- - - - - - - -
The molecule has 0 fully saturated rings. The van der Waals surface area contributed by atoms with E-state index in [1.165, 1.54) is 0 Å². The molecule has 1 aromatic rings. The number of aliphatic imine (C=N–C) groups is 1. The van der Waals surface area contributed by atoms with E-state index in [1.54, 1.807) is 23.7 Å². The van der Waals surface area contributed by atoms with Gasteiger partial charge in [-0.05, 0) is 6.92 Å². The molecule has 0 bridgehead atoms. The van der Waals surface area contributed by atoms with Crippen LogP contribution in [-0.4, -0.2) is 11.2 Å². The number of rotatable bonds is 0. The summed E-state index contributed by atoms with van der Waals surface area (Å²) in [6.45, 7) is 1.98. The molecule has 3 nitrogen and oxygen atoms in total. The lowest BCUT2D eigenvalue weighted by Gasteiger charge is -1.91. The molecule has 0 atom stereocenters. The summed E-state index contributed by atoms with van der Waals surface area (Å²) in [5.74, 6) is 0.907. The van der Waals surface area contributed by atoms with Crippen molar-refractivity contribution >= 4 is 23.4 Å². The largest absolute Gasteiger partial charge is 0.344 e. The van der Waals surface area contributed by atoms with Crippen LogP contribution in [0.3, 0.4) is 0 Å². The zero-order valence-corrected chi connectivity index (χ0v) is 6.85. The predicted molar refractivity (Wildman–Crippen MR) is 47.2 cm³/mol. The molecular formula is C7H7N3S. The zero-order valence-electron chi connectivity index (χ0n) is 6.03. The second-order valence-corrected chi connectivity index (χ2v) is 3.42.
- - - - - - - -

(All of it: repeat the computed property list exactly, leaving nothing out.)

The molecule has 0 fully saturated rings. The van der Waals surface area contributed by atoms with E-state index in [1.165, 1.54) is 0 Å². The molecule has 1 aromatic rings. The number of aliphatic imine (C=N–C) groups is 1. The van der Waals surface area contributed by atoms with E-state index in [1.54, 1.807) is 23.7 Å². The van der Waals surface area contributed by atoms with Gasteiger partial charge in [-0.05, 0) is 6.92 Å². The molecule has 0 bridgehead atoms. The van der Waals surface area contributed by atoms with Crippen LogP contribution in [-0.4, -0.2) is 11.2 Å². The number of rotatable bonds is 0. The summed E-state index contributed by atoms with van der Waals surface area (Å²) in [6.45, 7) is 1.98. The molecule has 3 nitrogen and oxygen atoms in total. The lowest BCUT2D eigenvalue weighted by Gasteiger charge is -1.91. The molecule has 0 atom stereocenters. The summed E-state index contributed by atoms with van der Waals surface area (Å²) in [5.74, 6) is 0.907. The van der Waals surface area contributed by atoms with Crippen molar-refractivity contribution >= 4 is 23.4 Å². The largest absolute Gasteiger partial charge is 0.344 e. The van der Waals surface area contributed by atoms with Crippen LogP contribution in [0.3, 0.4) is 0 Å². The zero-order valence-corrected chi connectivity index (χ0v) is 6.85. The predicted molar refractivity (Wildman–Crippen MR) is 47.2 cm³/mol. The molecular formula is C7H7N3S. The zero-order valence-electron chi connectivity index (χ0n) is 6.03. The second-order valence-corrected chi connectivity index (χ2v) is 3.42.